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“The Air Force” Is Looking For People To Adopt Retired Military Working Dogs

Military dogs can use their skills to protect you if they are part of your family. Professor Robert Klesges had such an experience with his dog Fida after adopting it. Fida loved to play with children and go for walks in the park. “It was the sweetest thing in the world,” said Klesges in an article published on the San Antonio-Lackland Common Base. “Fida was a child magnet.” (1)

One day Klesges and Fida were together, another dog tried to attack the teacher. Fida immediately took steps to protect Klesges. After the danger, Fida calmed down and was ready to play with children again. (1)

Klesges adopted Fida and took her home to Tennessee after retiring from the army. A veterinarian who examined her expected Fida to live only two years. However, she stayed with Klesges’ family for almost five years before dying. (1)

“She was almost like a human with a fur. she was also smart, “Klesges told the San Antonio-Lackland Common Base. “She deserved to be treated like a queen.” (1)

Klesges loved Fida so much that he is now considering adopting another retired military working dog. He works with Jerry Britt, who organizes dog wars adoptions, to find the right puppy. (1)

How to adopt a military dog
Interested adopters must meet a few requirements before being matched with a military dog. Their yard must have a fence of six feet. They must not have children under five years old. And they can not have more than three dogs at home. (1)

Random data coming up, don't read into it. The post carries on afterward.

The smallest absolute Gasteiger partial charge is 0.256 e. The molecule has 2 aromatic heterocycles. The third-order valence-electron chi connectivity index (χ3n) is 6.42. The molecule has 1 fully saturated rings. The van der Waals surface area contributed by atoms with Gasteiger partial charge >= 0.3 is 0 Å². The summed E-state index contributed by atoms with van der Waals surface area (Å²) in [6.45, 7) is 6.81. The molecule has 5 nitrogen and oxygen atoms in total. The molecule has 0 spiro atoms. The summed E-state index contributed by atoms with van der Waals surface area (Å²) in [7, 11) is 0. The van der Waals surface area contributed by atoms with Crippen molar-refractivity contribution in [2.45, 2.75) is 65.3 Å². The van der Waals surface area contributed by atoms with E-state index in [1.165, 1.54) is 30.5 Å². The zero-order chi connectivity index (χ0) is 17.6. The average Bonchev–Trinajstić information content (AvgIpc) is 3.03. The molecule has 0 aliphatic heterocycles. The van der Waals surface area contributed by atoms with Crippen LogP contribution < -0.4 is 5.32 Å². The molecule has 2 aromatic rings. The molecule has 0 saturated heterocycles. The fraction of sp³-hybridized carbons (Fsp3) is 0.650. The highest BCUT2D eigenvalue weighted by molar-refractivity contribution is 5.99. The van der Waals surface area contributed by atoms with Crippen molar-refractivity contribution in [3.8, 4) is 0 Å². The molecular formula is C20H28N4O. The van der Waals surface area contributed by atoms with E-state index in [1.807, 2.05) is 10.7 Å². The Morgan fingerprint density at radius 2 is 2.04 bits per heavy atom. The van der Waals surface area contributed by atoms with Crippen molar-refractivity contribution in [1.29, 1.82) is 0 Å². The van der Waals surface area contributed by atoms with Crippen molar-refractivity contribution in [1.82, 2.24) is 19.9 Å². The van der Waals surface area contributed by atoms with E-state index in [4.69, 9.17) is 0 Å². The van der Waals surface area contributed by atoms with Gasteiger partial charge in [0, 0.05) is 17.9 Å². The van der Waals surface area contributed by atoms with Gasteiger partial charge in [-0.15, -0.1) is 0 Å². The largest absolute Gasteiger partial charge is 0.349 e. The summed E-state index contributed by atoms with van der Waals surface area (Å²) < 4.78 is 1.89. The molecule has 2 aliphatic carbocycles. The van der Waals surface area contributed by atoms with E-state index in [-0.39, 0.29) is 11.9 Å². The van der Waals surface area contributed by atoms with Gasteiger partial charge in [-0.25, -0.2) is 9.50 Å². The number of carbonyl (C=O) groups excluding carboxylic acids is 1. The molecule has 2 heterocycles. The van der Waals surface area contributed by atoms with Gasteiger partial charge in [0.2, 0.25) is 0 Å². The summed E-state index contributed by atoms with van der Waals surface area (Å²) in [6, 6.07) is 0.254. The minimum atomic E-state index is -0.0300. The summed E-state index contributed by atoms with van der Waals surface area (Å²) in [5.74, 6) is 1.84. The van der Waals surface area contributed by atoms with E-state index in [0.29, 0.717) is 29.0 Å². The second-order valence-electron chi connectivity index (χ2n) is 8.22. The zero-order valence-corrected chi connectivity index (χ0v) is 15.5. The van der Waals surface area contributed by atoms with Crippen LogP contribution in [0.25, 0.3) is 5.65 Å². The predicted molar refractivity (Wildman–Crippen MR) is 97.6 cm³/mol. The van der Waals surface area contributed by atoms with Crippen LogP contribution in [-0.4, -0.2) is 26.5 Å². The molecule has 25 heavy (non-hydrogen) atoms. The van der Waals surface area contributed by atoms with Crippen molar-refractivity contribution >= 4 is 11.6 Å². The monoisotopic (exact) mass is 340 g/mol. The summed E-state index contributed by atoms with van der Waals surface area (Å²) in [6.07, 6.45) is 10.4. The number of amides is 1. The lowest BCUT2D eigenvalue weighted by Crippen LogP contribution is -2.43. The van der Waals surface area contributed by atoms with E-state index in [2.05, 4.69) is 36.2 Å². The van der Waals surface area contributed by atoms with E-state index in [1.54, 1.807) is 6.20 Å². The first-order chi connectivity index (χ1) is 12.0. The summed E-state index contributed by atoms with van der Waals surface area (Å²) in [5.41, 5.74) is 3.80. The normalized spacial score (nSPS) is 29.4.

Potential adopters will have to complete an application. The paperwork includes questions about where the dog will live and whether he will receive the medications he needs for the duration of his life. Applicants must also register a veterinarian and two references on their application. (1)

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The San Antonio-Lackland Common Base warns that the adoption process can take place quickly and last up to two years. The process is different for each dog and their well-being is what matters most when paired with a family. (1)

No matter how long it takes, the adoption of a retired military dog ​​benefits both the dog and the family with whom they will live. “You have the satisfaction of giving the retired military work dog a good place to spend the twilight years,” says Britt.

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